Swedish oil company Lundin Energy, which also has a large base of operations in Norway, was the first in a string of fossil fuel businesses to present a climate-neutrality plan for 2030, announced one year back along with a rebrand from Lundin Petroleum to the more neutral-sounding name.
Since then, other oil outfits, including several supermajors, have followed suit with comparable agendas. Now, if Lundin continues to be such a trend-setter, we could be seeing a series of other oil players set tighter climate objectives in the coming years.
Thursday, Lundin announces its plan to achieve net climate-neutral operations by as early as 2025:
"This change is underpinned by good progress on the electrification of the company’s main assets, investments in renewable energy to replace electricity usage and now a commitment to invest in proprietary natural carbon capture projects to offset any residual, hard to abate emissions," Lundin writes in a press release.
The latter part of the above refers to a recent partnership deal Lundin entered with company BV to plant around 8 million trees – an initiative expected to cost the group USD 35 million in 2021-'25 and which will offset 2.6 million tonnes of CO2 emissions, which Lundin can then use to balance its carbon accounting.
Lundin is already steering toward powering 95 percent of its consolidated production from onshore electricity from 2030. Now, however, the Swedish group is laying plans to invest its way to filling out the remaining 5 percent.
The wind sector has also recently attracted Lundin's interest, with an investment now made in forthcoming Finniish wind farm Metsälamminkangas. Similarly, the oil company is engaged in Norwegian hydroelectric project Leikanger.
The company’s long-term target is to sustain production levels of over 200 Mboepd
However, whereas more ambitious climate goals would normally seem to rhyme with less oil, Lundin is actually planning to dial up on its output.
Whereas 2020 production averaged at 165,000 barrels per day, Lundin is now banking on exceeding 200,000 bpd in 2030. This is attributable to scaling up operations at Norway's giant oil field Johan Sverdrup, of which Lundin owns a fifth.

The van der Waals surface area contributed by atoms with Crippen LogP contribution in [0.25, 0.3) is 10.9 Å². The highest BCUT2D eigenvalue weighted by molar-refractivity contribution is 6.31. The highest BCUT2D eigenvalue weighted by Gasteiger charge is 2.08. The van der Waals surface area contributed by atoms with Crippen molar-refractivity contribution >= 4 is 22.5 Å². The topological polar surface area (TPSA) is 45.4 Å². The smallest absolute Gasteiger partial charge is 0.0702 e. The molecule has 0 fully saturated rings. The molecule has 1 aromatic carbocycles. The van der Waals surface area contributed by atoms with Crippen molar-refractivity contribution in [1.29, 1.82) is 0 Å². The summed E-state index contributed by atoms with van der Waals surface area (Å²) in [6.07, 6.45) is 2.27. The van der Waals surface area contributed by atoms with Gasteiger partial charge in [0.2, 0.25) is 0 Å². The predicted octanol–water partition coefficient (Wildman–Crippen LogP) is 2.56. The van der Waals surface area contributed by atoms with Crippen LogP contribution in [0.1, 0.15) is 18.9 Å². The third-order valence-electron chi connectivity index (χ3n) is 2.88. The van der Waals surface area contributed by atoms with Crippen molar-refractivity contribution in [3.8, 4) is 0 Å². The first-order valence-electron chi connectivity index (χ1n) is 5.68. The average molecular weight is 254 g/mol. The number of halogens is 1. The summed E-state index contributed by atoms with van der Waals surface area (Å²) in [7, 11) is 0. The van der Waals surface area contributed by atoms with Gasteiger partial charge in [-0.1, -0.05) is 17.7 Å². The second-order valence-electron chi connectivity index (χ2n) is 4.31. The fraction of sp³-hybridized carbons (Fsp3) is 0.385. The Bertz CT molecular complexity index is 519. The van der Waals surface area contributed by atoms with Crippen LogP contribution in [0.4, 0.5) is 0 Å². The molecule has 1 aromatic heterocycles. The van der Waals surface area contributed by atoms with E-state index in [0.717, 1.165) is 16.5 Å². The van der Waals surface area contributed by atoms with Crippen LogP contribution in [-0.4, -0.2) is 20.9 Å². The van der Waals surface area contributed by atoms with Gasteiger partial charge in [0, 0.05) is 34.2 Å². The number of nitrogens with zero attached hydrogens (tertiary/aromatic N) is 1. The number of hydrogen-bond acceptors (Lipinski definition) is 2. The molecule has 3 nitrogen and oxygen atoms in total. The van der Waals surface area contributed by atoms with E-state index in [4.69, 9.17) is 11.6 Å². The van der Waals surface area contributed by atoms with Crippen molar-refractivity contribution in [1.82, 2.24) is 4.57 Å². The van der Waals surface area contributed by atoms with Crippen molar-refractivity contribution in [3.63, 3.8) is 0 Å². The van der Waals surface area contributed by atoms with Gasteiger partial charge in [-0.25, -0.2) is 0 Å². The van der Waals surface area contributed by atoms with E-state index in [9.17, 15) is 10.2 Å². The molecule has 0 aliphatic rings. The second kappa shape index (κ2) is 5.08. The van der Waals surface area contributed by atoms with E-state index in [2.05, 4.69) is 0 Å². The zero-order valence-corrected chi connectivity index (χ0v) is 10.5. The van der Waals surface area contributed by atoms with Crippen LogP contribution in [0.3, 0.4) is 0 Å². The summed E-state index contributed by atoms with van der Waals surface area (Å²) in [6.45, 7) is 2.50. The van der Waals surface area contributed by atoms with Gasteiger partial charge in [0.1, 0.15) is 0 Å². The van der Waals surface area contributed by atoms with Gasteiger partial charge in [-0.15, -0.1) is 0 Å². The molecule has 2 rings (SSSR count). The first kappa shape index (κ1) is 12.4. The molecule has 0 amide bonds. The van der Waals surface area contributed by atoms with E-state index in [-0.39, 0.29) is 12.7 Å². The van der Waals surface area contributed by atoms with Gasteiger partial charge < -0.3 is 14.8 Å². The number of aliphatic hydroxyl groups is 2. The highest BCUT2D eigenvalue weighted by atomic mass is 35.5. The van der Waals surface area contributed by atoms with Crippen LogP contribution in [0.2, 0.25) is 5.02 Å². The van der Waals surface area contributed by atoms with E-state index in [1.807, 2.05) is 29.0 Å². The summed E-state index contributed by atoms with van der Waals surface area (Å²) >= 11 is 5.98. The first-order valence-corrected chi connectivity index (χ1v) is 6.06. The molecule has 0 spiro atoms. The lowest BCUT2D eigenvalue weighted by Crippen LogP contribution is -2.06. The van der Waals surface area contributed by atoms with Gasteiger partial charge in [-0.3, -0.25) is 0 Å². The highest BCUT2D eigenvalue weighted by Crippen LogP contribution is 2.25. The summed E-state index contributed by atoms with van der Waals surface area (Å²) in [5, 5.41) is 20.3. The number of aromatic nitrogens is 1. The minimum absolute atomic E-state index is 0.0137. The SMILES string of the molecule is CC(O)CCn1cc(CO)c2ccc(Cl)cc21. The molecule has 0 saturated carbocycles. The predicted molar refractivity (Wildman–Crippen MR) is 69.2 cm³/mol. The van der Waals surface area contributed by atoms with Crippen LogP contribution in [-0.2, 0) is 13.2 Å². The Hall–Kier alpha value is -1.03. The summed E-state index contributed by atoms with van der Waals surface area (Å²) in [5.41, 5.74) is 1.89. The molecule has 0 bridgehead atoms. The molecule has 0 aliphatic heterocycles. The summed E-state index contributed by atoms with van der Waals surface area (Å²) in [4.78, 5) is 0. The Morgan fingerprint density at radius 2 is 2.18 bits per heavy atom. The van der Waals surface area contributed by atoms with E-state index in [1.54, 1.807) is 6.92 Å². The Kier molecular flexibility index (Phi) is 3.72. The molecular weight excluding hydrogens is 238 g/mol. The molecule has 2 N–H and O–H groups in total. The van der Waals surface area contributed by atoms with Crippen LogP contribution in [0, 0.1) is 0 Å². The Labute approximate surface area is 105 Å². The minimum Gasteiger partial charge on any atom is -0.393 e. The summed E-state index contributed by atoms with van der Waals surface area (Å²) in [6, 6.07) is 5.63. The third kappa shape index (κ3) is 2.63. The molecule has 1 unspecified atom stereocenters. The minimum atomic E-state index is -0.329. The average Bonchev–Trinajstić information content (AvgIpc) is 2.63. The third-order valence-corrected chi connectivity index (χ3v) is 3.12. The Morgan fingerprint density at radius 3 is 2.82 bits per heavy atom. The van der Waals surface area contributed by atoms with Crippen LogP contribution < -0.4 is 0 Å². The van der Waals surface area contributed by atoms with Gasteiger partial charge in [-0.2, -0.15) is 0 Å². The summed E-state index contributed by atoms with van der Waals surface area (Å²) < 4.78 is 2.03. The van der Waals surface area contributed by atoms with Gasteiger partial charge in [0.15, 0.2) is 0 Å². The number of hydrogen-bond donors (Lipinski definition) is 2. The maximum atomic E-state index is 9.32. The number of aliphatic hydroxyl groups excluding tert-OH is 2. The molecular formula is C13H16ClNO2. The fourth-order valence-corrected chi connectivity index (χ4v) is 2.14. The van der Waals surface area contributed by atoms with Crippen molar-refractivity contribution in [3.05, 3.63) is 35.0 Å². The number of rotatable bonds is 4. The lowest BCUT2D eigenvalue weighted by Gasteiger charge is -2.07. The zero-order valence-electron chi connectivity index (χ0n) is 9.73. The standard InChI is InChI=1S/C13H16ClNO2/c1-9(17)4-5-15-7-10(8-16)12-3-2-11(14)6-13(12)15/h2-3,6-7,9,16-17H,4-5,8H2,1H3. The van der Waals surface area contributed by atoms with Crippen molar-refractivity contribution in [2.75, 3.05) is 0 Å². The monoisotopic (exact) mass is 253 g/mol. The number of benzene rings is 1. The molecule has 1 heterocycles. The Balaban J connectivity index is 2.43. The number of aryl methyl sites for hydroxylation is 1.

For 2020, the company forecasts 170,000-190,000 bpd. Lundin's oil stems from the aforementioned field, 60 percent, with 35 percent coming from deposits near the Edvard Grieg field, while 5 percent originates from the firm's remaining assets.
"The company’s long-term target is to sustain production levels of over 200 Mboepd with upsides from existing fields and potential new development projects," Lundin writes.
The group has allocated USD 850 million for its development budget for 2021, while exploration CapEx totals USD 260 million and pertains to eight new wells. At the same time, Lundin is currently developing nine potential projects with a consolidated estimated reserve of around 200 million barrels of oil equivalent.
Norway's latest exploration license tender had Lundin coming out on top when the group scored 17 new licenses to drill in Norway's underground.
Our operations and key projects remain on track, despite the impact of Covid-19 and unprecedented oil price volatility, demonstrating the resilience of our industry leading, low-cost business
A tough fight
Since New Year's, Lundin has been led by Chief Executive Nick Walker, who took over the job from Alex Schneiter, thereby marking Walker's first executive statement in the company's annual financial report.
Lundin's bottom-line result fell drastically from USD 824.9 million to USD 384.2 million in 2020, although much of that can be traced to the year's twin crises of Covid-19 and the oil price war that broke out in the spring. That's why Walker nonetheless says the fiscal report shows "a strong set of results":
"Our operations and key projects remain on track, despite the impact of Covid-19 and unprecedented oil price volatility, demonstrating the resilience of our industry leading, low-cost business," the CEO writes in the report.
Walker adds that 2020 was a challenging year for all players in the industry – both in terms of health risks and market conditions, which can also be seen in Lundin's decline in revenue, with sales having fallen from USD 2.94 billion in 2019 to USD 2.56 billion last year.
But otherwise, Walker says he's satisfied:
"Financially we had a strong year, despite record low oil prices, delivering free cash flow of USD 448 million, covering our 2020 dividend more than 1.4 times, enabling us to deleverage the business at an average realized oil price of USD 40.0 per barrel," the CEO writes.
The group's board of directors now proposes raising the dividend to USD 1.8 per share.
English Edit: Daniel Frank Christensen
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